We are experiencing today his moodiness on a daily basis. I live on the edge of playing referee between him and all the kids that come over because he is very argumentative and combative. We constantly live in fear that he will drive all the friends away of our other son. He often cannot see he is the source of contention around the home and feels that we constantly punish him and not his brother. He rarely takes responsiblity for his actions but rather would blame his brother or someone else for the conflicts that arise.

To his credit, he is very remorseful after a blow up and will apologize. He has always been that way. He is a smart kid, does fairly well in school as long as he takes his add med., and doesn't get into trouble. We have tried to create a very structured environment for him because he does better. We've had him in sports his whole life which he loves.



I apologize for writing you a book, but wanted to give a small picture of what we are dealing with. Any help or advice is appreciated. I am really tired of going to doctors who aren't sure and just guess at meds. and treatment. I want my son to have a fulfilling life and be able to learn how to cope without arguing, make a few friends, or whatever he is capaple of.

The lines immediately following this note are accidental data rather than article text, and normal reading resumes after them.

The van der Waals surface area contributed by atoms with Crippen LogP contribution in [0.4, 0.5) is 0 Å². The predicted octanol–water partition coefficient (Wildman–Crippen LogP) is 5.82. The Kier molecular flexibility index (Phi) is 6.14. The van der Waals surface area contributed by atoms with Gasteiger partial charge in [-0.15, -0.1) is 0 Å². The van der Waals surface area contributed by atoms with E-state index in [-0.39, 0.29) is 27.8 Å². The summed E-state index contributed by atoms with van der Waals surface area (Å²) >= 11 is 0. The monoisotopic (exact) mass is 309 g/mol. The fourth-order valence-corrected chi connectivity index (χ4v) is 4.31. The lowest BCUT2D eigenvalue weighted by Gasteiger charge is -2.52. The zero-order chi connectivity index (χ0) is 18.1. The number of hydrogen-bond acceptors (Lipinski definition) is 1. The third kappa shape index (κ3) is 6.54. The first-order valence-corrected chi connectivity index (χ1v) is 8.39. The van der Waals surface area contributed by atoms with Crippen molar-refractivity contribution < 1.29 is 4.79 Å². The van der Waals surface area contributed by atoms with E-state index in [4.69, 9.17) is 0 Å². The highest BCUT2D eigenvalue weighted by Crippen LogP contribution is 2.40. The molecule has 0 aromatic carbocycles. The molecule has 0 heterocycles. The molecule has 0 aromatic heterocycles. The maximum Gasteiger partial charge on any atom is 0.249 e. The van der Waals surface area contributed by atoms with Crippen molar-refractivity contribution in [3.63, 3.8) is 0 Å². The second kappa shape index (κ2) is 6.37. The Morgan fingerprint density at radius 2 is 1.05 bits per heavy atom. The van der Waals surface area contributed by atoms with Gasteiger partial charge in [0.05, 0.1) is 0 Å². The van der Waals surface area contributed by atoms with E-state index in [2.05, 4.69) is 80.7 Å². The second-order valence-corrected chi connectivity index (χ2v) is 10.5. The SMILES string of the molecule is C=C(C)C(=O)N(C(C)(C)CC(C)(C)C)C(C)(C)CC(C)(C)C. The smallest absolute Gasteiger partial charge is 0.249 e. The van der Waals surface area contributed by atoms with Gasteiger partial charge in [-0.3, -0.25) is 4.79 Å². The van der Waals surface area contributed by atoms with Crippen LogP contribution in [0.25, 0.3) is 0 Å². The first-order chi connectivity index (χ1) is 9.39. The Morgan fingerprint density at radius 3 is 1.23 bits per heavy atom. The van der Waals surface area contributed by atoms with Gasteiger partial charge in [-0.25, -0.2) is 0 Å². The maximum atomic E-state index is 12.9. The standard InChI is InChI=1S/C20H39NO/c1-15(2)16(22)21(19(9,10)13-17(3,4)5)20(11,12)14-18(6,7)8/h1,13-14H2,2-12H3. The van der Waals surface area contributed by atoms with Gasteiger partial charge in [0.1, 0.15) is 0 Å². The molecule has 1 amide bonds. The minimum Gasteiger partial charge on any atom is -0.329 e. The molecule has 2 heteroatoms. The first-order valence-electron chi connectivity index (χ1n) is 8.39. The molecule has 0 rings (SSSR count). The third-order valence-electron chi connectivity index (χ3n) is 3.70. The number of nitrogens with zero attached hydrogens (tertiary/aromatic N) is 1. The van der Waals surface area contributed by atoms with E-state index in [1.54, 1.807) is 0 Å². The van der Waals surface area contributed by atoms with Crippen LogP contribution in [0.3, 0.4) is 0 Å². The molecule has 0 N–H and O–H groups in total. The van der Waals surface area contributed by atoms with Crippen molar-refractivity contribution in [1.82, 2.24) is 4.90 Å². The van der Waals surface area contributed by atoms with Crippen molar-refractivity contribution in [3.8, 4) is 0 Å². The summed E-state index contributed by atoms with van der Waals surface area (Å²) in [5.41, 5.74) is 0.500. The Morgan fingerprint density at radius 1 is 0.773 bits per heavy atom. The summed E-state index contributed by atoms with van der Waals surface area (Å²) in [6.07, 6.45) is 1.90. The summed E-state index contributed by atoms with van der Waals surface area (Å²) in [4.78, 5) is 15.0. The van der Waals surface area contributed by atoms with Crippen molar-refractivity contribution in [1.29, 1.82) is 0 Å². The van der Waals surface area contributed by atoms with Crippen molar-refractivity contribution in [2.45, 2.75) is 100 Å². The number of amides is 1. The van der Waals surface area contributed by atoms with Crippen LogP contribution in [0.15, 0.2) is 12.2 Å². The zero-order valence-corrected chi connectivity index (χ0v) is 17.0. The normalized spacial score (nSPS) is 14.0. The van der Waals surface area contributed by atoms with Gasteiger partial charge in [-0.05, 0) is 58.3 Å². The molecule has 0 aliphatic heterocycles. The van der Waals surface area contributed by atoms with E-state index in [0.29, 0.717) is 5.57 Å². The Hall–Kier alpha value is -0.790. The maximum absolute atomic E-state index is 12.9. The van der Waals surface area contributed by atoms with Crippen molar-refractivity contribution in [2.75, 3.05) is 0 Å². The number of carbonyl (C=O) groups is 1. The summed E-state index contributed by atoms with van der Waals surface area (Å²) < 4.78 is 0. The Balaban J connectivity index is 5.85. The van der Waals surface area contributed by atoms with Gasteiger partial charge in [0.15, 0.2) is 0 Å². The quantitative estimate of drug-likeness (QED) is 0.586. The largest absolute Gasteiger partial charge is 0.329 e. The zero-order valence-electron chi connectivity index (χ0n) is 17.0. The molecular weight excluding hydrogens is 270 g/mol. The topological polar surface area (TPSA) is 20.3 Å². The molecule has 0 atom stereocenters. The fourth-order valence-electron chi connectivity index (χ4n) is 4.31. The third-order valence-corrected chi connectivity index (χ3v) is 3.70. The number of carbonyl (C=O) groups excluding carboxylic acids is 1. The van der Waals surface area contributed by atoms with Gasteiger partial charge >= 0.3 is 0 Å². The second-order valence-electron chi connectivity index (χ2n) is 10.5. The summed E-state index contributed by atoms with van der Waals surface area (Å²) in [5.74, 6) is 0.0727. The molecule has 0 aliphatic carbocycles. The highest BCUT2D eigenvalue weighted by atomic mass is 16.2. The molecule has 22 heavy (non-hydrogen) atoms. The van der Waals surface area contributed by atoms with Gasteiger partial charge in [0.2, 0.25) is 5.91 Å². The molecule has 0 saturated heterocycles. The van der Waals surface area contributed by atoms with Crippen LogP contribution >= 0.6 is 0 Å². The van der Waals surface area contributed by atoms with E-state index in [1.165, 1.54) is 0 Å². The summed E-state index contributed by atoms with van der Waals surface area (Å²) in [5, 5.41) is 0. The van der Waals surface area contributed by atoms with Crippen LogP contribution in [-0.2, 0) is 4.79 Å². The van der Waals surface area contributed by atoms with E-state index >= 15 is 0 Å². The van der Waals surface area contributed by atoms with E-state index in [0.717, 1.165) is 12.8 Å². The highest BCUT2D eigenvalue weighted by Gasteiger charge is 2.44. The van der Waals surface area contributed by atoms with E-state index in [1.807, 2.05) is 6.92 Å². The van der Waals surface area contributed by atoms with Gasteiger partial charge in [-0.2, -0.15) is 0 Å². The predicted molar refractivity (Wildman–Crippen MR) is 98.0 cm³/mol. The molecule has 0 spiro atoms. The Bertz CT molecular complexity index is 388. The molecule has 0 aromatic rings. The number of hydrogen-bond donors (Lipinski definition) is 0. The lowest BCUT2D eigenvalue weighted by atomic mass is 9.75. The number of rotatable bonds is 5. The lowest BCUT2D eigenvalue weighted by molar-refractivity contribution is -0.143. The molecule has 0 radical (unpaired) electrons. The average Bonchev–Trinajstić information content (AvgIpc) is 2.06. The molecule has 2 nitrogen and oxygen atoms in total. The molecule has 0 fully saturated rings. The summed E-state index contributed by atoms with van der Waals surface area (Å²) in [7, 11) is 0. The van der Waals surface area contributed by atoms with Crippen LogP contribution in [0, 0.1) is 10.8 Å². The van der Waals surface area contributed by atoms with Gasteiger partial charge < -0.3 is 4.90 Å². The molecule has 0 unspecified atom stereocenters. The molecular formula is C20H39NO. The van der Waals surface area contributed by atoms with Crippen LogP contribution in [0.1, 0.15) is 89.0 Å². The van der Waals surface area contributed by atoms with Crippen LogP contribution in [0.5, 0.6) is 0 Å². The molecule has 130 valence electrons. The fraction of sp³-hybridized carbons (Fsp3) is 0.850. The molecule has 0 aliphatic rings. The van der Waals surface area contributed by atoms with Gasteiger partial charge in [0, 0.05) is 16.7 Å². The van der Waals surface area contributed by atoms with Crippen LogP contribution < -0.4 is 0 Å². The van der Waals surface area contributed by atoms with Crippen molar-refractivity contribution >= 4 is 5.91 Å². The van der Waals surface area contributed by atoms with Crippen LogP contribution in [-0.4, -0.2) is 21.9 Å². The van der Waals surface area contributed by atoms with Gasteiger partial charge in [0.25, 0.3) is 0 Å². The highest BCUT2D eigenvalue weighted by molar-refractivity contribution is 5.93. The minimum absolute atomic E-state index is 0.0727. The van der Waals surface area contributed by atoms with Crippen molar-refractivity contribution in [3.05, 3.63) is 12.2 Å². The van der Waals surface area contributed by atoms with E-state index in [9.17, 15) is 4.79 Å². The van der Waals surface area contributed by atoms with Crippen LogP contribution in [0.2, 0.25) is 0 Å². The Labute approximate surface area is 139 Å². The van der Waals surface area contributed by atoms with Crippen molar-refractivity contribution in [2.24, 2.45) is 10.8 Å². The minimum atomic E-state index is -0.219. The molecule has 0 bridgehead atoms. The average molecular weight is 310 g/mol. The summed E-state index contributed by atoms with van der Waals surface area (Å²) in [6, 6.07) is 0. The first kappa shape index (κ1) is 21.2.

Thanks so much in advance,



Sincerely,

Susan

Mark said...

Hi Susan,



I can – and will – help you, but you’re the one who will have to take some action.



The parents I work with have tried very hard to address their Aspergers child’s emotional and behavioral problems on their own, but with little or no success. And it seems the harder they try, the worse it gets.



Every Monday night at Madison Superior Court [Div. 2], I meet with a group of parents who are at a loss on what to do or how to help. We meet for 1 hour each session for 4 Mondays.



During our brief time together, I show the parent how to use some highly effective “unconventional” parenting strategies to use with their out-of-control, “unconventional” Aspergers child.



I follow up with these parents weeks and months after they complete the program to track their success, and 80% - 90% of them report back to me that problems in the home have reduced in frequency and severity, and that the parent-child conflict is finally manageable.



Now I want to show YOU what I show them. I want to teach YOU how to approach your child – in spite of all the emotional and behavioral problems.



There is no need for you to continue living as a frustrated, stressed-out parent. I will help you resolve most of the behavioral problems, but I can’t do it for you!



I have put my entire program online! So it doesn’t matter where you live. If you will read my eBook, listen to my talks, view my videos and power point presentations, and email me with specific questions as you go along – you WILL get the problems turned around. If you will take a step of faith here, you can experience the same success that thousands of other parents are now enjoying.